is just the path to the folder containing the contents of the extracted zip file with the ftd2xx driver and libraries. It’s telling the configure script where to find the header file and library to compile/link against.

  • --with-ftd2xx-lib=static

    supposedly tells it to link OpenOCD against the static library instead of the dynamic library. Despite that fact, I still have to include ftd2xx64.dll with the final generated binary. Not sure why, but it works!

  • --enable-ft2232_ftd2xx

    tells the configure script that we’re going to want FT2232 support provided by the ftd2xx proprietary library.

  • --prefix=$PWD/_install

    just tells it to install in a directory called _install in the current directory instead of the default location of /usr/local. Since we’re just going to be transporting it over to the Windows computer when done, it makes no sense to install it in /usr/local.

So, do it!

Then, when it’s done and succeeds (hopefully), compile it:


and install it:

make install

Now, your OpenOCD directory should have a directory called _install inside of it, containing several directories including (almost) everything you need to get OpenOCD running on Windows! The only thing it’s missing is ftd2xx64.dll. Grab it from the CDM20814_WHQL_Certified/amd64 directory and stick it in the bin directory alongside openocd.exe. At this point, you should be able to transfer this directory over to your Windows partition/machine/whatever and run OpenOCD just like any other random Windows console app.

Hope this helps someone else who, like me, was struggling to get it to work!

In my last post, I wrote about how I had figured out how the Macintosh IIci’s synthesized startup sound works. I talked about how I replaced the ROM chips on the motherboard with sockets and disassembled the ROM code. I shared a video showing how I customized it to play the first few notes from the Super Mario Bros song. At the very end of it, I talked about how it would be awesome to figure out how to play a sampled sound at boot time, which would allow me to play any sound I wanted, limited by space available in the ROM. I didn’t feel very optimistic about getting that done, but after a ton of reading, experimentation, and frustration, I have figured it out, and my IIci now plays a sampled startup sound when it boots up. I’d like to share how I did it, as well as provide instructions on how to patch your own IIci’s startup sound with the sound of your choosing.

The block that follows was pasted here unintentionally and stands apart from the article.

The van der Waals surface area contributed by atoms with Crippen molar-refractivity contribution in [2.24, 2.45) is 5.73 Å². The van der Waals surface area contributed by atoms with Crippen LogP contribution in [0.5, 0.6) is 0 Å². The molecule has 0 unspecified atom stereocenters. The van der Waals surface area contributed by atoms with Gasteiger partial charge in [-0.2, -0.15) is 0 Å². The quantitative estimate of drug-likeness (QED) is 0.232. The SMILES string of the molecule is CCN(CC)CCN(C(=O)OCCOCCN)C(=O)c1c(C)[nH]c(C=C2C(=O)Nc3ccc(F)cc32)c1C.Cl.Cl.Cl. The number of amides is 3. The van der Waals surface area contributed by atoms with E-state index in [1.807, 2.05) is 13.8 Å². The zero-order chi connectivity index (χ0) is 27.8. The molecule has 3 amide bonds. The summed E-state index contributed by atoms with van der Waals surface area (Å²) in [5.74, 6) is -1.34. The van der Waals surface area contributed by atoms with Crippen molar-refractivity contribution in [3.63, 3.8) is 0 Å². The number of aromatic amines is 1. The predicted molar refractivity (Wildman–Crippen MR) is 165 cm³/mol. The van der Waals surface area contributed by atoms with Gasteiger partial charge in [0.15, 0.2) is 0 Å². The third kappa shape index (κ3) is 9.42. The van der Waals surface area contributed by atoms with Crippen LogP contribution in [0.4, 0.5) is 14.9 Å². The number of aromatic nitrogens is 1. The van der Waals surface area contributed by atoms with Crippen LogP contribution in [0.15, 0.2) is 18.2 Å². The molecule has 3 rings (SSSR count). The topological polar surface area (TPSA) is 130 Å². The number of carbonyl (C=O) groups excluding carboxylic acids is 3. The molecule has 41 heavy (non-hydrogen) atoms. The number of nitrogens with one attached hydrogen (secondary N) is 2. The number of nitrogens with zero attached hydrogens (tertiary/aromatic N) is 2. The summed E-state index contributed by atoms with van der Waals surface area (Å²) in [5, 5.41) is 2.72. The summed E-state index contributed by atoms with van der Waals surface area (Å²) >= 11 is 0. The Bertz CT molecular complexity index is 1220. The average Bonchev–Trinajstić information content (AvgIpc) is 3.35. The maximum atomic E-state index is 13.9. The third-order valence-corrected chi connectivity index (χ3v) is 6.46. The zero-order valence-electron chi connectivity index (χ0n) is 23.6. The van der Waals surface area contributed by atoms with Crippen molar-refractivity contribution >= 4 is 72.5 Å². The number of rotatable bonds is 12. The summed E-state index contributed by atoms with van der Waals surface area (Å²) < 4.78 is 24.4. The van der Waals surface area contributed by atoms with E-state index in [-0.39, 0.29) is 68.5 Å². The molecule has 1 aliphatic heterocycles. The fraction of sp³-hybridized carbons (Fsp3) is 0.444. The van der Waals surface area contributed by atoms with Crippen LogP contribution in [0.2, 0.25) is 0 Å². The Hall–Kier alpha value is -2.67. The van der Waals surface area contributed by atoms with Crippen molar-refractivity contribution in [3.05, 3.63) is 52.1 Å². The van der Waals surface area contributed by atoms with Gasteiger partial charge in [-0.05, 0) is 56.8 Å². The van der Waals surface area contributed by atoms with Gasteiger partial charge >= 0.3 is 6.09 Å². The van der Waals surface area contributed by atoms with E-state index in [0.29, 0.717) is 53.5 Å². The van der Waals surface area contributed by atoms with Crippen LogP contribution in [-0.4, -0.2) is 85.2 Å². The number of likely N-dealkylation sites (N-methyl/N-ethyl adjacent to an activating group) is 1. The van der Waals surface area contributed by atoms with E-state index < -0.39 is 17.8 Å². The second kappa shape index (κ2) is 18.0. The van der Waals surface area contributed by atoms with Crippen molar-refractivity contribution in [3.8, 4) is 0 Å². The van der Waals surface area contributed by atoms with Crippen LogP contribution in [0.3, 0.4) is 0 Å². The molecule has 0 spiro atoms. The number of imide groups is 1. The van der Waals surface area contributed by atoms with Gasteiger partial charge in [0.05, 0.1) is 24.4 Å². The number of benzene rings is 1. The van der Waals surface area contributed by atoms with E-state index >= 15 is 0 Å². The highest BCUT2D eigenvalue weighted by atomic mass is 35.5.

Before I start, I’d like to thank the people in the 68k Mac Liberation Army forums for the help and encouragement, and also the people who coded the MESS emulator for leaving a very handy register reference for the Apple Sound Chip in their source code. Without any of the aforementioned people, I would never have been able to get this far in my hacking!

Here’s are some videos, followed by how I did it and how you can do it. I decided to inject one of the sampled startup sounds from the LC/Performa series into my IIci:

And here is the sampled startup sound from the 5200/5300/6200/6300 series Macs:

How I did it